Old church and graveyard
St. Mary’s Cathedral

King John’s Castle & St. Mary’s Cathedral

With full bellies, we set out the city’s castle. We walked along the water, which was full of seagulls digging in the mud at low tide. We walked around the castle and then outside St. Mary’s Cathedral – two of the top tourist attractions.

The cathedral was founded in 1168 and the castle in 1210. It was interesting to see such old buildings just sitting there with the bus station and university practically right next to it!

Stone steps up to a large wooden door
Steps to the castle

Drinks & Live Music

Our main reason for choosing to stay in Limerick was the fact you had a good chance of live music on a Monday night. Our server at CoqBull recommended the Locke or Dolan’s, which he said had live music every odd Monday.

Dolan’s Pub

Dolan’s was the place I had read about during my online research and reason I’d booked the Clayton Hotel – it was a two minute walk away! However, when we walked over there after dinner, we found it closed! Apparently they had new hours and opened on Wednesdays now.

Storefront with a sign that reads the pub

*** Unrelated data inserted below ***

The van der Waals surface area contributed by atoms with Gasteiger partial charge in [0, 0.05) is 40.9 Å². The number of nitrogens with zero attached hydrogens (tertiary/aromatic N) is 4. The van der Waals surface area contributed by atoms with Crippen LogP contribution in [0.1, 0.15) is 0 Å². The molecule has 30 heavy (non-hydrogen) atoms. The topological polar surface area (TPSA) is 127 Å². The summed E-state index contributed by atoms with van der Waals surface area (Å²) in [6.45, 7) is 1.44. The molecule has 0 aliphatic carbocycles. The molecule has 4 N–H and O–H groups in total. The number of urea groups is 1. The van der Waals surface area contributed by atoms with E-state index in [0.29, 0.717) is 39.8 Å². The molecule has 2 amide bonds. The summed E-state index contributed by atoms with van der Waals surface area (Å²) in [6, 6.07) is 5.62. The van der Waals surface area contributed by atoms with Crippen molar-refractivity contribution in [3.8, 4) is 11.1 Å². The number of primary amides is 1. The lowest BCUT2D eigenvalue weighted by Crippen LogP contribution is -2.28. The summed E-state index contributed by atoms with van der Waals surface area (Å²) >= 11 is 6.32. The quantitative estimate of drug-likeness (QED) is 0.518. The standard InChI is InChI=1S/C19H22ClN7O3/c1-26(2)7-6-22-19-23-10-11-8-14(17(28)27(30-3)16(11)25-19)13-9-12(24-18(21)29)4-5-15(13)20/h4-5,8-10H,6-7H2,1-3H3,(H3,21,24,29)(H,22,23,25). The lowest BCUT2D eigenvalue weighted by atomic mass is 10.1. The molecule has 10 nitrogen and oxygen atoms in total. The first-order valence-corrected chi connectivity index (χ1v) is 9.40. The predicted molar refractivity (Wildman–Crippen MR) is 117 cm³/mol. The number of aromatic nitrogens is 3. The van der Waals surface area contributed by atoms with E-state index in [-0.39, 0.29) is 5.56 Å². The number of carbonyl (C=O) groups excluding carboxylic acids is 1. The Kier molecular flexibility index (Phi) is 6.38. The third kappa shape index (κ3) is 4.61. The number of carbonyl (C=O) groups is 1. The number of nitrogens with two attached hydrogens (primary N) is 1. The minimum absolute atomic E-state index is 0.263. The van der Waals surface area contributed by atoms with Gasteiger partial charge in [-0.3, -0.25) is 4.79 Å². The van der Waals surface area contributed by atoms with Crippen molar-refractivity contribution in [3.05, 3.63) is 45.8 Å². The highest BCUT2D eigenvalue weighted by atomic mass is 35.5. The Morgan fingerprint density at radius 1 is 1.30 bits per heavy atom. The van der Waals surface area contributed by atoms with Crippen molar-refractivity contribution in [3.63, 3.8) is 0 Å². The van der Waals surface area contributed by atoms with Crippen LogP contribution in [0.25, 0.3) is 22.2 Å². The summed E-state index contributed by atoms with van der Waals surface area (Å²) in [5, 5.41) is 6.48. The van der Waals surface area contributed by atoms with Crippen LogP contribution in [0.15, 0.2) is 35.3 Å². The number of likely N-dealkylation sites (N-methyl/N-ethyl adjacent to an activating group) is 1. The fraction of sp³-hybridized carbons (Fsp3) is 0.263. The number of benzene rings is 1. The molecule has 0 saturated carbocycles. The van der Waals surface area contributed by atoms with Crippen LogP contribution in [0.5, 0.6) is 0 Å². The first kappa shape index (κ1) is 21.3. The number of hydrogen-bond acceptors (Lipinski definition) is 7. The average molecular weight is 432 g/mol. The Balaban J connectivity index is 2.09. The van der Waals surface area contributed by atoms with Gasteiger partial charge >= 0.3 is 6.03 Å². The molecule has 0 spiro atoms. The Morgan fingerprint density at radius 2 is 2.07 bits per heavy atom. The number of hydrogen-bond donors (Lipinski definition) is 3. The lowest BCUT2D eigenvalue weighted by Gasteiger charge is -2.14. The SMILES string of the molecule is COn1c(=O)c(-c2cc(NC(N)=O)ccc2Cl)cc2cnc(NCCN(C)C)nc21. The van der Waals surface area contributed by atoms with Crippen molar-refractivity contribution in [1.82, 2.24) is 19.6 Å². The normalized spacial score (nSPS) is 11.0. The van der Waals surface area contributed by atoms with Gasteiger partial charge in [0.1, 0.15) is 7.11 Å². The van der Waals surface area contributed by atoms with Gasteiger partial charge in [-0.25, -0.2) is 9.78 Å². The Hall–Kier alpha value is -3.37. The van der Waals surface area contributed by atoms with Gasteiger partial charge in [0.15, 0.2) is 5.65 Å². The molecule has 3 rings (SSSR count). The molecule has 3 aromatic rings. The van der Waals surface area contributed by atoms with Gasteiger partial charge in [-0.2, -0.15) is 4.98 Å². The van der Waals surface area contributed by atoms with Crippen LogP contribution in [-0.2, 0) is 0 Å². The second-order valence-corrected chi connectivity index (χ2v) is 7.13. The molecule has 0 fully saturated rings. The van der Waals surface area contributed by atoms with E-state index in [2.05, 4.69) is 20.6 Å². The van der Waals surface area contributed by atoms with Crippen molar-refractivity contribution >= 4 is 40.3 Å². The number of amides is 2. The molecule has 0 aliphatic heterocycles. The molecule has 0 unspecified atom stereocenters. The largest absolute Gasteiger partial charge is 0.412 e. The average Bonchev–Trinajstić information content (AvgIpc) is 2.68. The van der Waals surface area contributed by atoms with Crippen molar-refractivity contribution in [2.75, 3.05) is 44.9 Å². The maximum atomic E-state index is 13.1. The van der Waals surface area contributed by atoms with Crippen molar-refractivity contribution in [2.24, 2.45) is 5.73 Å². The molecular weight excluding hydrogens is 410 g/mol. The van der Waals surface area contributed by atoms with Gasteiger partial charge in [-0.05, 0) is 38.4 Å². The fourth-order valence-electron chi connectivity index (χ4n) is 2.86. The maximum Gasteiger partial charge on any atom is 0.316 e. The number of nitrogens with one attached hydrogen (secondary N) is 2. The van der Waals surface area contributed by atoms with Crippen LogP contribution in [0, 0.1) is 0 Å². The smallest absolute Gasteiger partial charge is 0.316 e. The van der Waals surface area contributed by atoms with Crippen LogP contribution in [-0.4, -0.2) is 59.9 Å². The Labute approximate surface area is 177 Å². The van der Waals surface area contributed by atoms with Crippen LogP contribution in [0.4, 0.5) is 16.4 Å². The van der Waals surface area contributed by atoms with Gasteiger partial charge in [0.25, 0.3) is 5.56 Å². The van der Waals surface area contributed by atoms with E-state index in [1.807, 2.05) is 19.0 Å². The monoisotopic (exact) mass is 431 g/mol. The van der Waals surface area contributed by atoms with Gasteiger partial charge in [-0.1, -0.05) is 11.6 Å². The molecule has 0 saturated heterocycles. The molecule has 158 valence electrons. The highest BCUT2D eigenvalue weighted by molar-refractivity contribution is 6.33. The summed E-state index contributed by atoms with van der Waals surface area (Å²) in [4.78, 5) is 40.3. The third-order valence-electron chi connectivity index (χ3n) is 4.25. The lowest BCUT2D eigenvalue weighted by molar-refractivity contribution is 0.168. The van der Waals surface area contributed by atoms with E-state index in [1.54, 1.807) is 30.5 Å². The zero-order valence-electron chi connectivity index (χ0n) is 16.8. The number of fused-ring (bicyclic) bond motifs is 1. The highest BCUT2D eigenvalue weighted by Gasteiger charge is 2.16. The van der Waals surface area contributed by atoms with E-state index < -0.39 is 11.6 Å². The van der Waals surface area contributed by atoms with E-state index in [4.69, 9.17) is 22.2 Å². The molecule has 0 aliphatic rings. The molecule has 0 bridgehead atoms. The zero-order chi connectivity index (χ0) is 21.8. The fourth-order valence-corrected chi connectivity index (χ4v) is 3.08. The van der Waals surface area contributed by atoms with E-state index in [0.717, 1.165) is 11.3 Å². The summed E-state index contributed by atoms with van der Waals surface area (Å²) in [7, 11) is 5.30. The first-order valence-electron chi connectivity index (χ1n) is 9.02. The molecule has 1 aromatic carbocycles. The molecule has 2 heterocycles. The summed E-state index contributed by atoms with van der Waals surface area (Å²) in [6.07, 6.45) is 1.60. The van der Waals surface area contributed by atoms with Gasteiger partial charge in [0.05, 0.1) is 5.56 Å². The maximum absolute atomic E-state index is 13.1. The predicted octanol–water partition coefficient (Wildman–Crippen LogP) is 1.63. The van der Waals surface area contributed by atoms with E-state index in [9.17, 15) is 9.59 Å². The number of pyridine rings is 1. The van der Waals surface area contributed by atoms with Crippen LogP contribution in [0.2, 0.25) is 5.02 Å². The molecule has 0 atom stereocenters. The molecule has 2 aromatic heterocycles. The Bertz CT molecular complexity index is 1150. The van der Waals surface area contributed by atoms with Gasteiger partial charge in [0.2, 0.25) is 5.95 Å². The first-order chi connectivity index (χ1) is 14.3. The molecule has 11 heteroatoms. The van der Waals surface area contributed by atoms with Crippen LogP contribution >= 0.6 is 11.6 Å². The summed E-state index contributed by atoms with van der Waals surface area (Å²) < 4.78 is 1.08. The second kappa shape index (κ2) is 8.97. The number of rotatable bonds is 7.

Dolan’s Pub in Limerick

The Locke

We headed to the Locke next. There was indeed live music and even an Irish dancer, but the high school students performing looked bored as if they’d prefer to be anywhere else but here. The staff in general was pretty miserable and the customers appeared to be mostly tourists. It was nothing like the trad sessions we had enjoyed in the Isle of Skye!

We shared mushrooms on toast with a beef pie with mushy peas for dinner. The food was tasty and we enjoyed our meal. It was still early, so we asked our server if they could recommend somewhere a bit more lively but with character. She recommended the Locke’s sister pub (?) and the Red Hen.

We set our for the Red Hen, but it was more upscale than we wanted and gave off Russian vodka bar vibes. So, we did a Google search for pubs in the area and I chose Nancy’s as it looked like a cozy, traditional spot.

Seagulls fly a over a white metal bridge
Pedestrian bridge in downtown Limerick

Nancy Blake’s Pub

Nancy Blake’s was a cozy spot. The old timers were sitting inside and the young people were on the back patio. We chose a little room off to the side of the bar, which we had all to ourselves!

The bar just had one bartender on staff that night, a delightful young woman named Mary. She was friendly, genuine, and knowledgeable about the whiskies and beers on tap. Matt ordered Guinness at first, but when he asked for something similar but different, she recommended Beamish Irish Stout which he quite liked.

I gave her my price range and she let me smell and taste different Irish whiskies that we didn’t have back home. I usually take my whisky neat, but she recommended taking it with a bit of water, “Like the Irish do it!” she said. I had a great time and ordered three different whiskies over the course of the evening that I had never had before.

White hotel tower behind the ruin of a stone wall with a construction sign in the foreground
The Clayton Hotel as seen from Dock Street

The Clayton Hotel Limerick